Treis Elies Re-visited Part 2


I am continuing to ┬áread Ethan Hubbard’s book “Trei Elies – A journey in Spring” and learning about the inhabitants’ daily lives. When walking around this quiet village with its ageing and fast disappearing occupants, it is easy to fall into a false sense of an idyllic life that one would lead if living here. How tranquil it seems, how wonderful to have such magnificent countryside on your doorstep with the ability to grow all your own food in this verdant and fertile garden. The reality for these villagers of course has been very different. It has been one of struggle and hardship inevitably. Day to day living took effort and stamina. There have been times of great deprivation in the earlier years of poverty. Roads were rough tracks from villages this remote, donkeys and your own two feet were the mode of transport. I can remember in the early 1970’s many of the side roads were still rough tracks very unlike today where all but a handful of very minor roads are beautifully surfaced in tarmac┬ámaking driving a lot easier.

Food was grown or foraged from the countryside and houses were mainly just basic rustic dwellings no fancy kitchens and bathrooms. But the conditions produced a tough breed and even in their eighties the old women of the village go down to their gardens to weed and hoe and plant tomatoes. This of course at least keeps them active and in the fresh air rather than stuck in a stuffy room watching daytime telly!!!! The surrounding gardens provide cherries, almonds, walnuts, strawberries, there is certainly no shortage of these things.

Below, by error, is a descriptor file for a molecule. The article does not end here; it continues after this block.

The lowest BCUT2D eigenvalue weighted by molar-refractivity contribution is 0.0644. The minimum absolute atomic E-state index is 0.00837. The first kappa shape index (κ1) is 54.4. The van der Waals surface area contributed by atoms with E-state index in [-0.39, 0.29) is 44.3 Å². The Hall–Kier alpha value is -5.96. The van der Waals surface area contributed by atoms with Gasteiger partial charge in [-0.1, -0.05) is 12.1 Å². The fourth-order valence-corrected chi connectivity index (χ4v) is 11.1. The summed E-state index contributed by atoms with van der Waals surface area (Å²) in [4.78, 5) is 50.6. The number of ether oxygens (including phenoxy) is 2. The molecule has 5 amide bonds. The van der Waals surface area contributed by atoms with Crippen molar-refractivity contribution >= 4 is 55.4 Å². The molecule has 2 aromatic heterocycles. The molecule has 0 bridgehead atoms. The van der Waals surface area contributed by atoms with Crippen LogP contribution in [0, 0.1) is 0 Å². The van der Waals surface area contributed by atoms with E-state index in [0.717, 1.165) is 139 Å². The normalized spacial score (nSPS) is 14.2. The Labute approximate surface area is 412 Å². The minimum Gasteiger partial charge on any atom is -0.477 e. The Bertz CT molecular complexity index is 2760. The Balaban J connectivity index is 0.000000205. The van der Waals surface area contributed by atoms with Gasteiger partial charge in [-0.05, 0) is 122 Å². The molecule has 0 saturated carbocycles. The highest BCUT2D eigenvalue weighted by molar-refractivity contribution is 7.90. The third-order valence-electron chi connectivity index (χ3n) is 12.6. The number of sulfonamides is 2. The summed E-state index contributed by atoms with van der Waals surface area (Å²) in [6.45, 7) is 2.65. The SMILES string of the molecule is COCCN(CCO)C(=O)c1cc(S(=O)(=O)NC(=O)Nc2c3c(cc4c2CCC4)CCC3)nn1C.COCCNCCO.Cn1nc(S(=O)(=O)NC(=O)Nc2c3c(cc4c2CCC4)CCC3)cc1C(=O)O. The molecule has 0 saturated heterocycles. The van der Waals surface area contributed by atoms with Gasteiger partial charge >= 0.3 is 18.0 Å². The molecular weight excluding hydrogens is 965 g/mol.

The village today is well-connected with the good roads and four-wheel drive trucks have no trouble navigating side tracks even when heavy snow arrives. Now with modern technology nowhere is completely cut off and communication is possible from the remote corners of the world. All manner of new ways of living in these villages could be possible for a younger generation should they wish to explore an existence closer to nature. Nowhere stays the same forever and change is inevitable.

I am a great believer in remembering the past as it helps us navigate the future but we cannot keep the past preserved in aspic, life must evolve.

To buy a copy of Ethan Hubbard’s ‘A journey in Spring’ contact Androula Christou on (00)357 99527117.